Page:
Developing an Error Model for Ionospheric Phase Distortions in L-Band SAR and InSAR Data

Friday, 19 December 2014: 2:25 PM
Franz J Meyer, University of Alaska Fairbanks, Fairbanks, AK, United States and Piyush S. Agram, NASA Jet Propulsion Laboratory, Pasadena, CA, United States
Many of the recent and upcoming spaceborne SAR systems are operating in the L-band frequency range. The choice of L-band has a number of advantages especially for InSAR applications. These include deeper penetration into vegetation, higher coherence, and higher sensitivity to soil moisture.

While L-band SARs are undoubtedly beneficial for a number of earth science disciplines, their signals are susceptive to path delay effects in the ionosphere. Many recent publications indicate that the ionosphere can have detrimental effects on InSAR coherence and phase. It has also been shown that the magnitude of these effects strongly depends on the time of day and geographic location of the image acquisition as well as on the coincident solar activity. Hence, in order to provide realistic error estimates for geodetic measurements derived from L-band InSAR, an error model needs to be developed that is capable of describing ionospheric noise.

With this paper, we present a global ionospheric error model that is currently being developed in support of NASA’s future L-band SAR mission NISAR. The system is based on a combination of empirical data analysis and modeling input from the ionospheric model WBMOD, and is capable of predicting ionosphere-induced phase noise as a function of space and time. The error model parameterizes ionospheric noise using a power spectrum model and provides the parameters of this model in a global 1x1 degree raster. From the power law model, ionospheric errors in deformation estimates can be calculated.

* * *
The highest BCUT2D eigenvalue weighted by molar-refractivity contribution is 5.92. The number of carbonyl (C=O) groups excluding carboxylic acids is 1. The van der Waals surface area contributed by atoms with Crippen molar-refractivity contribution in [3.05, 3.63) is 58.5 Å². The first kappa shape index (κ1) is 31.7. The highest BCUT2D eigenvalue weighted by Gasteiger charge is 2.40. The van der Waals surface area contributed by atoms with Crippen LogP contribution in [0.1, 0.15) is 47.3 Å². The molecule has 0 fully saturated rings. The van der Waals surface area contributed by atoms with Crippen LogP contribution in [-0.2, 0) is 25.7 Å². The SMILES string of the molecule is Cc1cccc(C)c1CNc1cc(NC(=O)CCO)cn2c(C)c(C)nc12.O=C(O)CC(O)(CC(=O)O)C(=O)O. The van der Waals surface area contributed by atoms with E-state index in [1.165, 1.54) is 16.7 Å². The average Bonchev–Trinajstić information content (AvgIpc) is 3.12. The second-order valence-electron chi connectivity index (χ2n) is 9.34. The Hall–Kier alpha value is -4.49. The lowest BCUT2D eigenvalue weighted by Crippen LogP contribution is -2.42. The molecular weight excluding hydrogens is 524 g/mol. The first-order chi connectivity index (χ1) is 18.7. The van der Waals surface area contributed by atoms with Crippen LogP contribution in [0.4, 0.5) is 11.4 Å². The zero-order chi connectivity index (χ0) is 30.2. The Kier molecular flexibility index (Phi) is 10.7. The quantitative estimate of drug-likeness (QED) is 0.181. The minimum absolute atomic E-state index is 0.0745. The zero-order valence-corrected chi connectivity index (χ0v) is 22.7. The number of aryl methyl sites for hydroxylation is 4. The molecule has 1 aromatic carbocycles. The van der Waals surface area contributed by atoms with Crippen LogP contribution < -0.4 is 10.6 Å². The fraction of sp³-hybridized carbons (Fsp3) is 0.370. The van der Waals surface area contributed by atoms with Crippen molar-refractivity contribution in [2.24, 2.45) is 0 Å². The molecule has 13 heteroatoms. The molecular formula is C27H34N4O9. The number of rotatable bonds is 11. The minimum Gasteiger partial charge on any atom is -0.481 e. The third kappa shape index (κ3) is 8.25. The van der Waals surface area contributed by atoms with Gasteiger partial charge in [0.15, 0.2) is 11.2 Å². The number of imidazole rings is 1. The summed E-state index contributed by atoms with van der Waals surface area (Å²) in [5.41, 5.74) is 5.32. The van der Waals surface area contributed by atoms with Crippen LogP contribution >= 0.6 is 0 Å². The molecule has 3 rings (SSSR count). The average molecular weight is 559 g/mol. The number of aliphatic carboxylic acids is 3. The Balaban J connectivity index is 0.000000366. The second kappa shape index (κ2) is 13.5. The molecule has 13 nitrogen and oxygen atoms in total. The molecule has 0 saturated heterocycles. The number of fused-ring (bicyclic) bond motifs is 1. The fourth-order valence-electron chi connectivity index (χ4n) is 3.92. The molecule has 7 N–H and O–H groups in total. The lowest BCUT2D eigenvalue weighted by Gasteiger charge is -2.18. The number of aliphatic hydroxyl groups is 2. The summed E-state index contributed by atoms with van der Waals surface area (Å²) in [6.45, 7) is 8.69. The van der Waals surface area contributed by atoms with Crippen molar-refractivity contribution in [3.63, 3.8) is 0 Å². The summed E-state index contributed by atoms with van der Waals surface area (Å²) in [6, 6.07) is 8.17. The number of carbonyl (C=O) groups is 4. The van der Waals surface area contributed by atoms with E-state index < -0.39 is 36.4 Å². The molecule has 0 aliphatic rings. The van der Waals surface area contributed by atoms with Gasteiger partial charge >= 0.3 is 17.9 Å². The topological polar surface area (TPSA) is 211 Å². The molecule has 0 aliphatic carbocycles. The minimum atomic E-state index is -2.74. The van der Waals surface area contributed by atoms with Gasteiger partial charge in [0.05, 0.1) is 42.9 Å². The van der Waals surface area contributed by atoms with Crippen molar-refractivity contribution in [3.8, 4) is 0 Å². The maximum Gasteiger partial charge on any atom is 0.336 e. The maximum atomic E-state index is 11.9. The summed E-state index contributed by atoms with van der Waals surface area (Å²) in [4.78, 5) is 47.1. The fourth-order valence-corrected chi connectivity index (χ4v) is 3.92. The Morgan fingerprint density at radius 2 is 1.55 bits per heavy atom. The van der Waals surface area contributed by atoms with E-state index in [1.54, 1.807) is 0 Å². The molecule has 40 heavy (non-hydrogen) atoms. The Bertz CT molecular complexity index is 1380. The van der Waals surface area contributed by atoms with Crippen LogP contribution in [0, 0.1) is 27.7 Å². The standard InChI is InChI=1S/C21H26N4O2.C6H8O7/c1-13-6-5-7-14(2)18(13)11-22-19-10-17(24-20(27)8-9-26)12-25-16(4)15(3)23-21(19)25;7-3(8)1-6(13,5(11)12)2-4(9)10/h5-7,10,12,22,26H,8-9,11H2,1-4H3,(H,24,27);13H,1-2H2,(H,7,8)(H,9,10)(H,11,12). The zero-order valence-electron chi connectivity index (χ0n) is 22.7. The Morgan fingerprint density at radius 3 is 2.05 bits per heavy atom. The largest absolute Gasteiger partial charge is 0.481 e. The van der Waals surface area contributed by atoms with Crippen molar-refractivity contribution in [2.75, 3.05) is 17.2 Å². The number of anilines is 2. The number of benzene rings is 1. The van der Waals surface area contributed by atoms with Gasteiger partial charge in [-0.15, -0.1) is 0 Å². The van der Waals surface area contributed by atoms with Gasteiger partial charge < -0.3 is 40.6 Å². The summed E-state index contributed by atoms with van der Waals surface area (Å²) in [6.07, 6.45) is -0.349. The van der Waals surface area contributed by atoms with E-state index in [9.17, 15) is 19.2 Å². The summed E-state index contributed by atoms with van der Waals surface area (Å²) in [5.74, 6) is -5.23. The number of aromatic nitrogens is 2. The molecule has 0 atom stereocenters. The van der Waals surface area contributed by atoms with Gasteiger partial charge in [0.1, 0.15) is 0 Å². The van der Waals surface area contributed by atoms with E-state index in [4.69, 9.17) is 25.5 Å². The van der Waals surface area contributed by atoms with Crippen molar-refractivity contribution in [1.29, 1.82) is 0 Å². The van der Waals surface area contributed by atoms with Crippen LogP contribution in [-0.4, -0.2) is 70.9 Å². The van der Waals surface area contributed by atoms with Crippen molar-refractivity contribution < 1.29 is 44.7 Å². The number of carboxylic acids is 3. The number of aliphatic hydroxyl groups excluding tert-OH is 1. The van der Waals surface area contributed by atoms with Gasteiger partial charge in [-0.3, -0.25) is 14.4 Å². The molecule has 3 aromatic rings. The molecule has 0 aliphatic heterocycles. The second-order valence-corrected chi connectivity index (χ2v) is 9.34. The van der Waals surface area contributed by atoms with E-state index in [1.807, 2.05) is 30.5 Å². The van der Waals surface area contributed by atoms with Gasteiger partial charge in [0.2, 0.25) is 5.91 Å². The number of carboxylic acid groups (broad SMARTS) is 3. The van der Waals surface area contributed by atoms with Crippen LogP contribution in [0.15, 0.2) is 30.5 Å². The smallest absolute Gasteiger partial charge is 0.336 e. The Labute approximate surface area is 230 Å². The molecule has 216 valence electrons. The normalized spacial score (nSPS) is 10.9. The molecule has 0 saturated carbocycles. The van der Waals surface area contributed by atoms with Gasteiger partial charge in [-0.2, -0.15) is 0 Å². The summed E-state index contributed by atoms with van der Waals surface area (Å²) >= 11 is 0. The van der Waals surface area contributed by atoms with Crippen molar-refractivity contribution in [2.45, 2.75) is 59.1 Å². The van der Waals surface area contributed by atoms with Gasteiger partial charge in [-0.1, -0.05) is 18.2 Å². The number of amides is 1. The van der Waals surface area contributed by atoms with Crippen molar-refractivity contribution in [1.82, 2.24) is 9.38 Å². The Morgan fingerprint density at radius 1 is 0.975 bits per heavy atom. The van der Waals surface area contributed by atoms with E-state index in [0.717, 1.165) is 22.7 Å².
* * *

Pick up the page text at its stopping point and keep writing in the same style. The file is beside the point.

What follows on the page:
In Polar Regions, our error model relies on a statistical analysis of ionospheric-phase noise in a large number of SAR data from previous L-band SAR missions such as ALOS PALSAR and JERS-1. The focus on empirical analyses is due to limitations of WBMOD in high latitude areas. Outside of the Polar Regions, the ionospheric model WBMOD is used to derive ionospheric structure parameters for as a function of solar activity. The structure parameters are converted to ionospheric phase screens from which phase power spectra are calculated.

We introduce the concept of the error model and provide examples of global error maps calculated for the NISAR mission. We also propagate ionospheric phase errors to errors in line-of-site deformation estimates assuming simple multi-temporal stacking algorithms.